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Portland Criminal Law Blog

What crimes are eligible to be set aside?

An arrest or conviction on your record can change your future, but under some circumstances it is possible to change that record. Oregon state law does not allow expungement, but the reference “setting aside the conviction/arrest” is nearly the same expression, according to the process as outlined by the Washington County Circuit Court. In essence, when the court grants one of these motions, the record of the arrest or the conviction is set aside, so that the applicant is legally not considered to have been arrested or convicted.

If you have only a single conviction, you must wait at least three years before filing the motion to set aside this conviction. The application process is complex, and it takes about three months for the paperwork to go through channels. However, if it is approved, your record will be cleared. 

Immigration consequences of a criminal conviction

President Trump's immigration ban was big news in the early days of the new administration. This news story was more prominent than another executive order also signed in the first few weeks of the new presidency. This order expanded the population of immigrants which could be picked up for deportation. According to U.S. immigration authorities, raids are now targeting undocumented immigrants with criminal records, but those without criminal records can be deported. However, even lawful permanent residents have reason to be concerned, especially if they have a criminal conviction on their record.

More on 'Making a Murderer': FAQs on the problem of false confessions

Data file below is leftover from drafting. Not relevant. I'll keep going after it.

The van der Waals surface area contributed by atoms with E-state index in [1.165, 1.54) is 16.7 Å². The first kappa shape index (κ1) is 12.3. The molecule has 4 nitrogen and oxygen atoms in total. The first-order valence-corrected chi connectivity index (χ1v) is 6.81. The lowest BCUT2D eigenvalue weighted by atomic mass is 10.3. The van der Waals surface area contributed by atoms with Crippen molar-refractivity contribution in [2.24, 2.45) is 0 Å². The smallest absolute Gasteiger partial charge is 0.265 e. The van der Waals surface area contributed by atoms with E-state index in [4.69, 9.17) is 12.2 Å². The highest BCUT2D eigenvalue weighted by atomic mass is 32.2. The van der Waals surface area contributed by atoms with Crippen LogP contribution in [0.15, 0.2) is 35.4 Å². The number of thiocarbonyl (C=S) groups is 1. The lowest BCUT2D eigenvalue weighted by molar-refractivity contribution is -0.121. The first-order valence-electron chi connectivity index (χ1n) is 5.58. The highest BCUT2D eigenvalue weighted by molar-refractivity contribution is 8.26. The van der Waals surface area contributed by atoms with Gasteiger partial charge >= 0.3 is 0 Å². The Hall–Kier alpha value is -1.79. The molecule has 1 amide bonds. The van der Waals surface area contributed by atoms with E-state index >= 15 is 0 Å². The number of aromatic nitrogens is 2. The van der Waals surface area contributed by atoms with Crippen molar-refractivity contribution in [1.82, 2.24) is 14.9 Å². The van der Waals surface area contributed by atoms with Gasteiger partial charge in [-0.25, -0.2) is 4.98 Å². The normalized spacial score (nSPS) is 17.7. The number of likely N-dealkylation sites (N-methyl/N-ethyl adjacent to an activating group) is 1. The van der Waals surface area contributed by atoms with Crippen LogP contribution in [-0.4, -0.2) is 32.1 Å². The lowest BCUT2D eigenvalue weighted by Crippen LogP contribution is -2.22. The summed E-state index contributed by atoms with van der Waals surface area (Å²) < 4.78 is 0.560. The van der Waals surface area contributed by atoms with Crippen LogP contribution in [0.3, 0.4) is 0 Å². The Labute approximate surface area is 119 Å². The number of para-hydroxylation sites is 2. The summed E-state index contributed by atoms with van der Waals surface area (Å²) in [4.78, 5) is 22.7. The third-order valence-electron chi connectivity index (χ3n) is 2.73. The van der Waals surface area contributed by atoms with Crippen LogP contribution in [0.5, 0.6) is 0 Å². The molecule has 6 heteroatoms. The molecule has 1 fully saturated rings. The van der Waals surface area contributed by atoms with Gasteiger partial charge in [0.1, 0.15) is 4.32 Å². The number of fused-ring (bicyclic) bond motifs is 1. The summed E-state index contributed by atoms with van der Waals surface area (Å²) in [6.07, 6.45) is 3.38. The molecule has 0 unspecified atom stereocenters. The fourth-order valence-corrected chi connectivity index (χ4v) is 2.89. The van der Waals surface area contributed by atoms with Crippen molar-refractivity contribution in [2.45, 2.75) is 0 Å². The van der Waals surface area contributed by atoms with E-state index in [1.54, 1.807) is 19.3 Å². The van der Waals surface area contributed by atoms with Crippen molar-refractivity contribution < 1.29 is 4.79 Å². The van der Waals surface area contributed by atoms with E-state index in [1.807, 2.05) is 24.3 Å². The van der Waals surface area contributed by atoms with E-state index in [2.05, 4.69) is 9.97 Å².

A lot has happened in the Making a Murderer case since we wrote about it last year.

At the time of our August 23 post, a federal magistrate judge had just overturned the rape-and-murder conviction of Brendan Dassey, a 16-year-old boy with very limited intelligence. The judge ruled that investigators had violated Dassey's constitutional rights by coercing his confession.

The ruling came after filmmakers from the Netflix documentary Making a Murder called international attention to the procedural problems in the case.

Dassey isn't out of prison yet, however. Wisconsin authorities are appealing the magistrate's ruling. Earlier this month, a federal appeals court in Chicago heard oral arguments in the case.

In this post, we will address some frequently asked questions about false confessions.

Can I get relief from registering as a sex offender?

A sexual offense crime has several layers of consequences, and one of these consequences is the requirement to register as a sex offender. This can prohibit you from getting a job, a home or even going back to school. Fortunately, for some sex offenses, there are means to get relief from having to register as an offender. In January, new laws went into effect for registration and relief as a sex offender. The first steps toward relief is knowing your classification as a sex offender.

How common are false convictions?